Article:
watchOS 3 is Apple’s most crowdsourced product ever
Ever since it made its debut alongside the iPhone 6, Apple Watch has been fighting for respect. Branded a failure from virtually the day it was released, Apple’s first wearable has faced more scrutiny and criticism than any other new product in its history. Even more than the iPod Hi-Fi, price and unrealistic expectations overshadowed the things it did particularly well, and many weren’t willing or able to give it the room it needed to grow.
As it turns out, it didn’t need it. Barely a year into the product’s existence, Apple is rebooting watchOS, dumping key features, reimagining others and dramatically changing the way we implement and interact with it. On its website, Apple says it “Feels like a whole new watch,” and it’s hard to argue that point.
Of course, some will conclude that watchOS 3 is a major mea culpa, a Maps-sized admission that the first iteration was off-base and that Apple got it all wrong. That may be true, but I don’t think Apple ever expected to get it completely right. At its introduction, Tim Cook called Apple Watch the company’s most personal product, but I think its connection goes deeper than the physical relationship. Apple is allowing watchOS to grow within the community that uses it, and our experiences with it will directly impact its evolution.
Compared to iOS 10 and macOS, watchOS didn’t get as much stage time at the keynote, but its 19 minutes were more transformative than anything else unveiled on the stage. It’s not just that apps now open instantly–watchOS 3 is a complete rewrite of everything we knew about Apple Watch. I can’t remember a time when an Apple product was so significantly transformed without a new hardware release. Even iOS 7 kept the general concept intact.
Take the side button. Previously it led directly to the friends ring, where you could quickly call or message one of the 12 people closest to you. In watchOS 3, that button launches a dock that contains your favorite apps, a logical action that more closely mirrors our expectations from iOS.
When designing the watch, a friends button probably seemed like a smart shortcut. Most people use their iPhone to contact the same five or six people multiple times a day, so making it easy to message them right from their watch isn’t a horrible idea. The only problem is, most people rarely initiate a conversation with their watch, and it’s not something worthy of a dedicated button.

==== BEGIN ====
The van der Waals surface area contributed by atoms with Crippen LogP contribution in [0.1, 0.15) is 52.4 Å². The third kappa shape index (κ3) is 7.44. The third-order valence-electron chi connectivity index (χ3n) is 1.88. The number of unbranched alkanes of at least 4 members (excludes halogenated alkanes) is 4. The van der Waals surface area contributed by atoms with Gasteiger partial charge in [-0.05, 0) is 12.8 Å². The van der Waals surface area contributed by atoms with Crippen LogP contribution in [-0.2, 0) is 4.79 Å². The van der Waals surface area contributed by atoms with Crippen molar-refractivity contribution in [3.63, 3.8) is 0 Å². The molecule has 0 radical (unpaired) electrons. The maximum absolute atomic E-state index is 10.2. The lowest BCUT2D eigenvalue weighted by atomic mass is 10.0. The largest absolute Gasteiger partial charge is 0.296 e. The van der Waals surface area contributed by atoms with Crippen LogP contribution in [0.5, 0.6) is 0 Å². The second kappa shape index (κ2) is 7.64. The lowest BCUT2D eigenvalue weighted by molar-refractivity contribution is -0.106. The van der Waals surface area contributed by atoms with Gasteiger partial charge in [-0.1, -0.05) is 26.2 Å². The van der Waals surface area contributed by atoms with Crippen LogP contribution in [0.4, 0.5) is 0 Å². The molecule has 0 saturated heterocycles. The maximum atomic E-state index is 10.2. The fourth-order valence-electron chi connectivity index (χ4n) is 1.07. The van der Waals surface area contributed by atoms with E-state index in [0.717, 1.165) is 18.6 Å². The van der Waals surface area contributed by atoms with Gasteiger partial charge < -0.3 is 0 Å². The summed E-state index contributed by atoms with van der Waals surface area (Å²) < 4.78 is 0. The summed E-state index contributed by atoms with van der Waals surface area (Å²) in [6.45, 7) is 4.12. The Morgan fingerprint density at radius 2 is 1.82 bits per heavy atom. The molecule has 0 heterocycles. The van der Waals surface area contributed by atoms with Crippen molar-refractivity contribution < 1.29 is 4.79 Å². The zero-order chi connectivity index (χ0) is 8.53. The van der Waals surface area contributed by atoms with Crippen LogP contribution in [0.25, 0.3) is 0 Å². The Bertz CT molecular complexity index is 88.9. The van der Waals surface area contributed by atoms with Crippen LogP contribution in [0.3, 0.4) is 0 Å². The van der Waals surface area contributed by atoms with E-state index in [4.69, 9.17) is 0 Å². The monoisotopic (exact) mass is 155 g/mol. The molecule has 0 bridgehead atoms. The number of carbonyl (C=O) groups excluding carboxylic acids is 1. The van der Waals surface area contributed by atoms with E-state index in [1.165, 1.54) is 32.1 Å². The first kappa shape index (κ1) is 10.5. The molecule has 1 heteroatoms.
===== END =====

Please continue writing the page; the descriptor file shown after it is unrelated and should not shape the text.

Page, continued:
But I never expected it to change, at least not until Apple designed a watch without a button. Generally Apple takes its time with major changes–it took until version 10 to be able to hide the stock iOS apps we never use–and it certainly doesn’t let public sentiment dictate the direction of its products. But that’s what Apple Watch so special; it’s so personal, so intimate that Apple doesn’t want to deliver a one-size-fits-all experience that simply piles features on top of a static platform. And it’s paying attention to how we use it.
When watching the watchOS 3 demo, it became clear that Apple has altered its central watch strategy. Where the first incarnation embraced its active capabilities–contacting friends, launching apps through Glances, spending time fiddling with watch faces–the new version drastically cuts down on the amount of time we need to spend with it.
Glances have been incorporated into apps, watch faces can be saved and quickly changed by swiping, and messaging is more about replying to conversations than starting them. Basically, it’s taking the way most early adopters use their watches and applying it to the broader system. It’s not so much an indictment of the former method, but rather a willingness to adapt to users’ experiences.
It’s not just the addition of a requested feature here or there. watchOS 3 is Apple’s first truly crowd-sourced product, a direct response to its consumers’ real-world usage; feedback from users revealed that the watch is much more of a passive device than Apple envisioned. Where Apple’s products have always been made to fit into people’s lives, they also require a fair amount of change from the user. With the watch, it needs to be a frictionless, effortless experience, and to achieve that the OS needs to adapt to how it’s being used.
A new direction
With watchOS 3, there will be both learning and unlearning curves, but neither will be as steep as watchOS 1. There’s an overall intuition to the controls and features that may seem obvious in retrospect, but they are changes made possible by observing the millions of users who worked the watch into their daily routines. With watchOS 3, the integration will be much smoother.
Still, though, it’s surprising to see Apple so willing to bend. With previous products that may have been misunderstood (iPod Hi-Fi, G4 Cube), Steve Jobs opted to quickly put them on ice rather than seek out ways to make them more palatable. In fact, there’s been a common refrain among Apple watchers in the years since the untimely passing of Apple’s charismatic CEO and co-founder: Steve wouldn’t have allowed this. It’s been used to conflate the company’s perceived missteps, mindset shifts and buggy software updates into a narrative built around a singular theory: Apple has lost its way.
No one will know if Jobs would have ever released a product like Apple Watch, but only Tim Cook’s Apple would allow its users to influence the experience so directly. It’s a phenomenon that can clearly be seen in the last few versions of iOS and OS X, but watchOS 3 takes it to a new level.
Jason Snell wrote yesterday about Apple embracing Not Apple by opening up things like Siri and iCloud, allowing developers unprecedented access to the lock screen and Notification Center. WatchOS 3 might be the ultimate example of Not Apple, a platform so in touch with its users that it allows their experiences to influence it.